For both employers and immigrant workers, compliance with federal rules on work authorization has become increasingly important. In 2009, Immigration and Customers Enforcement (ICE), which is now part of the Homeland Security department, began conducting audits of employers.
The goal may have initially been to prevent deportation raids. In practice, however, the effect of the audits can be to drive some undocumented workers toward employers who do not follow the law.
The key form involved in worker eligibility compliance is I-9. This form is the means by which employers are supposed to ensure that their employees are legally eligible to work in the U.S.
That may sound fairly simple. But difficulties can arise when immigrants don’t have the necessary documents to show they are authorized to work in this country.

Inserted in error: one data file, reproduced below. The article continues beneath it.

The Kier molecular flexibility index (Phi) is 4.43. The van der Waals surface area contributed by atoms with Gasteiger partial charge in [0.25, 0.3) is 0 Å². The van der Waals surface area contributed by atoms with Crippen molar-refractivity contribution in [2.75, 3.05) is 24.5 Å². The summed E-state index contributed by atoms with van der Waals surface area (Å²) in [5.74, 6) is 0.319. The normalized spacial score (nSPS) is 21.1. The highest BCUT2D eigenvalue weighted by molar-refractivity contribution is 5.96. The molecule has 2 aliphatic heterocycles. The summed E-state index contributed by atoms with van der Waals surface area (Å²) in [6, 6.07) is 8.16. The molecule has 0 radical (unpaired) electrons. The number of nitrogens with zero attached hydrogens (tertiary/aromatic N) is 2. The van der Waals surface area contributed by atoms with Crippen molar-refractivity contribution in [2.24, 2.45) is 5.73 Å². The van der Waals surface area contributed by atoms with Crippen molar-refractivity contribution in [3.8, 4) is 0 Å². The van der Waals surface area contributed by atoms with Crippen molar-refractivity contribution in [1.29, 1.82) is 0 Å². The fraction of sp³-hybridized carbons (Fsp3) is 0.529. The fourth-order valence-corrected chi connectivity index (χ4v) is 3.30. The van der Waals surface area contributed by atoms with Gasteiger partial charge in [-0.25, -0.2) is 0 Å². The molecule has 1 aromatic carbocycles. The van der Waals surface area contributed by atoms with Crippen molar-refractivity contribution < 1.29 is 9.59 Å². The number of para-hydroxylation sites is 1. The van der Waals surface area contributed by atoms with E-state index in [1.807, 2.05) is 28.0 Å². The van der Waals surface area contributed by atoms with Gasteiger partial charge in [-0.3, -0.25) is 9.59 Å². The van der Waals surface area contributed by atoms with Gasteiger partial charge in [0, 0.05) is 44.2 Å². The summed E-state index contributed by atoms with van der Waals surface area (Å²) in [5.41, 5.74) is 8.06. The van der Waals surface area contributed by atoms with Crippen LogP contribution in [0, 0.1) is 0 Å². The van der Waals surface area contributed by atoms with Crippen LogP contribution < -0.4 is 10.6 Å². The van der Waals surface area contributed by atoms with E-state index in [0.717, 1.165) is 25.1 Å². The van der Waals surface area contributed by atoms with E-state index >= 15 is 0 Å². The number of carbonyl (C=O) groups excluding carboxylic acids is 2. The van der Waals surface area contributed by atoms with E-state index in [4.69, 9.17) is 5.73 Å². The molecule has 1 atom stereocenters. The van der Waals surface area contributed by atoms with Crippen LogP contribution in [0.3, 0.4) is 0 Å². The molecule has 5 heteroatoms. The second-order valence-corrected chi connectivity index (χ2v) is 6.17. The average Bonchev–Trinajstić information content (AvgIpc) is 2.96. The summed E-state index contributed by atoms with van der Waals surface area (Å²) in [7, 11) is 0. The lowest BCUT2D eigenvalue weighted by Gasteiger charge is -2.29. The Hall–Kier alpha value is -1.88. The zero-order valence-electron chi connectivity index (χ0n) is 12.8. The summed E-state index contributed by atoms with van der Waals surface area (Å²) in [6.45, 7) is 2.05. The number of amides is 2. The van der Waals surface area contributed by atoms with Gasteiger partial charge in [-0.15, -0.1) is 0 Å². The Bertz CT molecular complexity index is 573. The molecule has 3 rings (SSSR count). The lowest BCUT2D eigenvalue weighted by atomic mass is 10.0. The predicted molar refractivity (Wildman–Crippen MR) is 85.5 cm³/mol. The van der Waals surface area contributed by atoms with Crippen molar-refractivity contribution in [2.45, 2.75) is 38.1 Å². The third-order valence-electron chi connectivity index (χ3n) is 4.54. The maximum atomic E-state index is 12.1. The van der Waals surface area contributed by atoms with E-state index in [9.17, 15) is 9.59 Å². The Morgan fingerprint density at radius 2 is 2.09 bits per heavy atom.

What happens if a federal audit reveals that an employer accepted false documents, or failed to follow the law in some other way? In such cases, there are serious potential consequences for both employers and employees.
For employees, the risks are obvious: the threat of deportation. Yet employers also have reason to be concerned, because they face significant financial penalties for hiring immigrants who lack proper work authorization.
The I-9 process is therefore an important one for organizations of all types. If the I-9 form is not filled out, filed and administered according to the law, the result can be serious financial liability for the organization.
In short, both employers and employees have a lot at stake in I-9 audits.
Source: “Preparing I-9 audits: Commonly asked I-9 questions,” HR and Employment Law News, 9-24-12
Our firm handles situations similar to those discussed in this post. To learn more about our practice, please visit our Minnesota work authorization page.
Additional source: “Immigration Audits Drive Illegal Workers Underground,” Wall Street Journal, 8-15-11